Battle of Arita-Nakaide
Date: 10/22 to 10/23 of Eishō 14 (1517)
Location: Arita Castle and its environs in Aki Province
Outcome: The allied forces of the Mōri and Kikkawa overcame an initial long-distance hail of arrows from the Takeda, later killing the opposing leader (Takeda Motoshige) and surrounding the remaining troops at Imada Castle. This marked Mōri Motonari’s first experience and victory in battle.
The Battle of Arita-Nakaide occurred in Aki Province from 10/22 to 10/23 of Eishō 14 (1517). This battle is also referred to as the Battle of Arita. Takeda Motoshige drew upon support from the Amago clan in an effort to restore his position as the former military governor of Aki. The battle commenced with an attack on Arita Castle, home of the Kikkawa clan. This was the first experience in battle for Mōri Motonari.
The arrival of Ōuchi Yoshioki in Kyōto
In 1508, under the influence of the Ōuchi clan of Suō Province, Takeda Motoshige joined Ōuchi Yoshioki in a deployment to Kyōto to install Ashikaga Yoshitane as the shōgun. While the main contingent of the Ōuchi army was in Kyōto, Amago Tsunehisa, the deputy military governor of Izumo Province, stirred conflicts in Aki in an effort to extended his influence in the province. Yoshioki sent Motoshige, the former military governor, back to Aki to confront Tsunehisa. Yoshioki requested Motoshige to fight valiantly, offering for him to wed the daughter of Asukai Masatoshi (the Provisional Chief Councilor of State) whom Yoshioki had earlier adopted.
The expansion of Takeda Motoshige’s influence
In 1515, Motoshige returned to Aki and reclaimed his authority as the military governor of his former domain. He viewed the absence of the main contingent of the Ōuchi clan as a good opportunity to alter the status of Aki as a subordinate province of the Ōuchi. Owing to the origin of his wife from the Asukai clan and their ties to the Ōuchi, he distanced himself from her and received the daughter of Amago Hisayuki (the younger brother of Tsunehisa) as his wife. With the support of the Amago, Motoshige declared himself independent of Ōuchi Yoshioki, and commenced an invasion of the Ōuchi territory. Motoshige seized the landholdings of the Itsukushima Shrine which had witnessed ongoing conflicts, and garnered control of Ōno-Kawachi Castle which had been abandoned by its soldiers. He then attacked Koi Castle, but it did not fall even after a siege lasting for several months. Meanwhile, in order to place in check members of the Yamagata clan (the Mibu, the Arita, and the Imada) allied with the Takeda, Yoshioki ordered Mōri Okimoto and Kikkawa Mototsune to deploy to Arita in the Yamagata District. The toppling of Arita Castle enabled Motoshige to end the siege of Koi Castle and to aim his forces to the north, commencing attacks against numerous castles allied with the Ōuchi in the Yamagata District.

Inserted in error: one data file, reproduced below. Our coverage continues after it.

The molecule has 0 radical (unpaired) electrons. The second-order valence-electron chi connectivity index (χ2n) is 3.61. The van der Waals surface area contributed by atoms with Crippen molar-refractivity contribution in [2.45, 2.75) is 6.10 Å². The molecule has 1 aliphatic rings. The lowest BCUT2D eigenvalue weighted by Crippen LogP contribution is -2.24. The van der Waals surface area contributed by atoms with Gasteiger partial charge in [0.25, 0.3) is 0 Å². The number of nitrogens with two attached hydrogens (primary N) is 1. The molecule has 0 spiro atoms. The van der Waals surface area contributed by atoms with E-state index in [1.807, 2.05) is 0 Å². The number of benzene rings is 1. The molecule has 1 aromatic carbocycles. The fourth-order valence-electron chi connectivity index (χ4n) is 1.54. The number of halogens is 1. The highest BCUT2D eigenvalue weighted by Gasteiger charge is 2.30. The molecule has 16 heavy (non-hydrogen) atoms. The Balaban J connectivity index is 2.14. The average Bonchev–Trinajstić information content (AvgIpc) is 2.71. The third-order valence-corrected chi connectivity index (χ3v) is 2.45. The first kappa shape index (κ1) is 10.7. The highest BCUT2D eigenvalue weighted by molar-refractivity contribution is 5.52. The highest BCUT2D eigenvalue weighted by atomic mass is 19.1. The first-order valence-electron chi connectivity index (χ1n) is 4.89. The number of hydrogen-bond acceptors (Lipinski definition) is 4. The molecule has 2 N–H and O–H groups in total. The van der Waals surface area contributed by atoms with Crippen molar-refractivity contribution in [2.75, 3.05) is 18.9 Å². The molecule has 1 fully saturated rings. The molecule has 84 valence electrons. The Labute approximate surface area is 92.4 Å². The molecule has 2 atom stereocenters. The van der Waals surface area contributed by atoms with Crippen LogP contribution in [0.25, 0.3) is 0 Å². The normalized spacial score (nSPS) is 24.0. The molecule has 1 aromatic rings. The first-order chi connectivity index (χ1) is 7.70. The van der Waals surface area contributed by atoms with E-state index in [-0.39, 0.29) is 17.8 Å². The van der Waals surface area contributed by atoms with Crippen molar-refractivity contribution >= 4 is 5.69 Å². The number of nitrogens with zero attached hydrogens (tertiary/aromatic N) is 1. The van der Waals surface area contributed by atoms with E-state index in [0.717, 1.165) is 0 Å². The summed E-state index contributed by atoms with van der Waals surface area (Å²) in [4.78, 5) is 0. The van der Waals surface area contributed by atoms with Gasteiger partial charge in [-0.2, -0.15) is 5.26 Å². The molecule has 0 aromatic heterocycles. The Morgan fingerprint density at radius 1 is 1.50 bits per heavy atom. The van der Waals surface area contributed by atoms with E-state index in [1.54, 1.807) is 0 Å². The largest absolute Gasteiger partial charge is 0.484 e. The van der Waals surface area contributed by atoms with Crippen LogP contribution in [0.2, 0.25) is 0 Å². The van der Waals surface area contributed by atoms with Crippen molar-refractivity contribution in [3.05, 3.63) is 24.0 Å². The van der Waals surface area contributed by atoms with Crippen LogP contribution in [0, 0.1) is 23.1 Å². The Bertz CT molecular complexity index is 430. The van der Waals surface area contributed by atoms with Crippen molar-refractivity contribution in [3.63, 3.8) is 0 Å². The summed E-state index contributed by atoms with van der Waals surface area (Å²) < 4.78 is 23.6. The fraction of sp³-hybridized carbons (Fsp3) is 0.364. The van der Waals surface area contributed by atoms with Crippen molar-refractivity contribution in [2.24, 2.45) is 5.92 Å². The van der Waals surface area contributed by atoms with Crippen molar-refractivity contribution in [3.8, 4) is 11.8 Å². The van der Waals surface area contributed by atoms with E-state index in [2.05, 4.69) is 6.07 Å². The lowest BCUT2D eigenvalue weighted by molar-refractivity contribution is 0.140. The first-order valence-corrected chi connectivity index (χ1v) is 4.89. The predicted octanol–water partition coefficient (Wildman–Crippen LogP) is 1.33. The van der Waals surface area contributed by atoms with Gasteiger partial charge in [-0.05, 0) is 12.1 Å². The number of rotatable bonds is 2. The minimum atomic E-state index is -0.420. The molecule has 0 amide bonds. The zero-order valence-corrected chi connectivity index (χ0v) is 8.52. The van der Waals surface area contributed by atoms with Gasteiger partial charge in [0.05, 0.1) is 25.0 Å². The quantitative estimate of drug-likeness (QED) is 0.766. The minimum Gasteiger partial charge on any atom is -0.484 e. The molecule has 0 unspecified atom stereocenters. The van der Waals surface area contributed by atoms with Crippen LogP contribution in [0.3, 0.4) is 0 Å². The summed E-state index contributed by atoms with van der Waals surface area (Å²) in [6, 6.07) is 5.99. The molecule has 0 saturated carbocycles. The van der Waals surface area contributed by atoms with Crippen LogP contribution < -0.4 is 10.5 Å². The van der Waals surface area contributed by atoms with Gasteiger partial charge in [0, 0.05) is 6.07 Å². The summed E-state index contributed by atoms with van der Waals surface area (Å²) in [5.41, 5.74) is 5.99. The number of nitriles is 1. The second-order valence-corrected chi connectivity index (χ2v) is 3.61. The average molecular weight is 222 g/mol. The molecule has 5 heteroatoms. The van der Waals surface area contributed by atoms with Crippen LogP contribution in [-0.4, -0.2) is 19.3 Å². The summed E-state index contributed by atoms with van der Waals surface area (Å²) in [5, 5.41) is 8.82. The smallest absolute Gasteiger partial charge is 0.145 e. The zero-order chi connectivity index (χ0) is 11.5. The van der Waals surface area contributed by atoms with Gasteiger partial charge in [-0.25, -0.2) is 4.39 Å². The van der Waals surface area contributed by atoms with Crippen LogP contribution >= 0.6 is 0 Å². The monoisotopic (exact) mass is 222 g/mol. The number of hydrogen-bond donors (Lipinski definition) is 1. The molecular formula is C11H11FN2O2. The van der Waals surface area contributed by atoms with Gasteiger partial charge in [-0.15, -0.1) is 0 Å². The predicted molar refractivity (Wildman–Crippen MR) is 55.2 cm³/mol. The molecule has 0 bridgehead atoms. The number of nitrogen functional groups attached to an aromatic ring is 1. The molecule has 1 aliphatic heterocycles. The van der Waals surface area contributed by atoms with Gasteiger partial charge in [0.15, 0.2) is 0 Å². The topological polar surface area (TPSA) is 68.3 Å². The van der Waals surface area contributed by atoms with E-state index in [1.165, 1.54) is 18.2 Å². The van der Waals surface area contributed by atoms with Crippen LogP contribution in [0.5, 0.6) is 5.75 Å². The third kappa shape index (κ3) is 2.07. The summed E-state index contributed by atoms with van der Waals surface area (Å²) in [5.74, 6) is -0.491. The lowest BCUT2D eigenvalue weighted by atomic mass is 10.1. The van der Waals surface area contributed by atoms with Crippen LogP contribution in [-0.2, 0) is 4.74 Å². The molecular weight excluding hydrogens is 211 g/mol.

After Mōri Okimoto died in the eighth month of 1516, a two-year-old child named Mōri Kōmatsumaru became his successor as head of the clan. His uncle, Mōri Motonari, served as his guardian, but, at the time, Motonari himself was only twenty years old. The clan became visibly unstable, presenting Motoshige with an opportunity. The youthfulness of Motonari along with the limited forces of the Mōri and Kikkawa clans appeared to be no match for the authority of the Takeda as the prior military governors of Aki under Motoshige who had been compared to an infamous Chinese warrior for his bravery. Their lord, the Ōuchi, had deployed the bulk of their forces to the capital of Kyōto so there was no prospect of receiving reinforcements.
The course of events
In the second month of 1517, Motoshige advanced toward Imada Castle in the Yamagata District and called for allegiance in an effort to rally influential families to his cause. Local families opportunistically gathered, totaling over 5,000 troops led by Kumagai Motonao (lord of Miiri-Takamatsu Castle), Kagawa Yukikage (lord of Yagi Castle), and Koi Sōzui (lord of Koi Castle). In the autumn, Motoshige encircled Arita Castle, defended by Oda Nobutada under the command of the Mōri and the Kikkawa, both which were allied with the Ōuchi clan. The castle defenders numbered about 300 men. Nobutada appealed for surrender, but Motoshige rejected him.